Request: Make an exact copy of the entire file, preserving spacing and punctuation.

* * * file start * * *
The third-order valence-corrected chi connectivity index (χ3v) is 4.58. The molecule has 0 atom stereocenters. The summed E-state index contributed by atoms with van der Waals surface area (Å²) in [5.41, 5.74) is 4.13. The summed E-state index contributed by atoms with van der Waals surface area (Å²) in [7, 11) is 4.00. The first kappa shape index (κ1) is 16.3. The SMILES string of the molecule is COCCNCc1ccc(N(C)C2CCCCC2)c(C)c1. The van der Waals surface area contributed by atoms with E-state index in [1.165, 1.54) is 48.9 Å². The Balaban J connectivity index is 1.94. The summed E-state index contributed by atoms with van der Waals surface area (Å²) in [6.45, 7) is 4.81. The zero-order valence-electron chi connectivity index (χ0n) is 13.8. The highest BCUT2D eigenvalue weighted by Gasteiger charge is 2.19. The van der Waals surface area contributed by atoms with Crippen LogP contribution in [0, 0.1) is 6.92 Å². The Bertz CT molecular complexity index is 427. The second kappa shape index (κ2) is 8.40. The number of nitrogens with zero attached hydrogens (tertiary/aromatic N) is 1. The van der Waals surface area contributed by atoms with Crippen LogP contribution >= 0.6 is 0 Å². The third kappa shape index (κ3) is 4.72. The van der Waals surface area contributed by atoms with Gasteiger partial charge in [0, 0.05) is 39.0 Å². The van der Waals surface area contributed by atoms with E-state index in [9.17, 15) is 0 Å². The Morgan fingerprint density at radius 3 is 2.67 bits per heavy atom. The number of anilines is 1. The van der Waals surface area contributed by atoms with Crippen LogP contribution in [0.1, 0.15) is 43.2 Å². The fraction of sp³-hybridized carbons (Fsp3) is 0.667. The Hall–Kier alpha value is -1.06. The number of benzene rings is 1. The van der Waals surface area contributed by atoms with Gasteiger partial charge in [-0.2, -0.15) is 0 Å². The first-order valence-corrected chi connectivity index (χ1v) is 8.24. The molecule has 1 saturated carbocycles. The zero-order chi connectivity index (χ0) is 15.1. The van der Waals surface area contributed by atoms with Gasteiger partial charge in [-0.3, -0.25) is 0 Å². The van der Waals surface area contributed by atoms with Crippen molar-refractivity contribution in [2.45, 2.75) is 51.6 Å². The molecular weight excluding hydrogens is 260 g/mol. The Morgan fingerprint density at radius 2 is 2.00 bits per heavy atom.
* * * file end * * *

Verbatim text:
The third-order valence-corrected chi connectivity index (χ3v) is 4.58. The molecule has 0 atom stereocenters. The summed E-state index contributed by atoms with van der Waals surface area (Å²) in [5.41, 5.74) is 4.13. The summed E-state index contributed by atoms with van der Waals surface area (Å²) in [7, 11) is 4.00. The first kappa shape index (κ1) is 16.3. The SMILES string of the molecule is COCCNCc1ccc(N(C)C2CCCCC2)c(C)c1. The van der Waals surface area contributed by atoms with E-state index in [1.165, 1.54) is 48.9 Å². The Balaban J connectivity index is 1.94. The summed E-state index contributed by atoms with van der Waals surface area (Å²) in [6.45, 7) is 4.81. The zero-order valence-electron chi connectivity index (χ0n) is 13.8. The highest BCUT2D eigenvalue weighted by Gasteiger charge is 2.19. The van der Waals surface area contributed by atoms with Crippen LogP contribution in [0, 0.1) is 6.92 Å². The Bertz CT molecular complexity index is 427. The second kappa shape index (κ2) is 8.40. The number of nitrogens with zero attached hydrogens (tertiary/aromatic N) is 1. The van der Waals surface area contributed by atoms with Crippen LogP contribution >= 0.6 is 0 Å². The third kappa shape index (κ3) is 4.72. The van der Waals surface area contributed by atoms with Gasteiger partial charge in [0, 0.05) is 39.0 Å². The van der Waals surface area contributed by atoms with E-state index in [9.17, 15) is 0 Å². The Morgan fingerprint density at radius 3 is 2.67 bits per heavy atom. The number of anilines is 1. The van der Waals surface area contributed by atoms with Crippen LogP contribution in [0.1, 0.15) is 43.2 Å². The fraction of sp³-hybridized carbons (Fsp3) is 0.667. The Hall–Kier alpha value is -1.06. The number of benzene rings is 1. The van der Waals surface area contributed by atoms with Gasteiger partial charge in [-0.2, -0.15) is 0 Å². The first-order valence-corrected chi connectivity index (χ1v) is 8.24. The molecule has 1 saturated carbocycles. The zero-order chi connectivity index (χ0) is 15.1. The van der Waals surface area contributed by atoms with Gasteiger partial charge in [-0.3, -0.25) is 0 Å². The van der Waals surface area contributed by atoms with Crippen molar-refractivity contribution in [2.45, 2.75) is 51.6 Å². The molecular weight excluding hydrogens is 260 g/mol. The Morgan fingerprint density at radius 2 is 2.00 bits per heavy atom.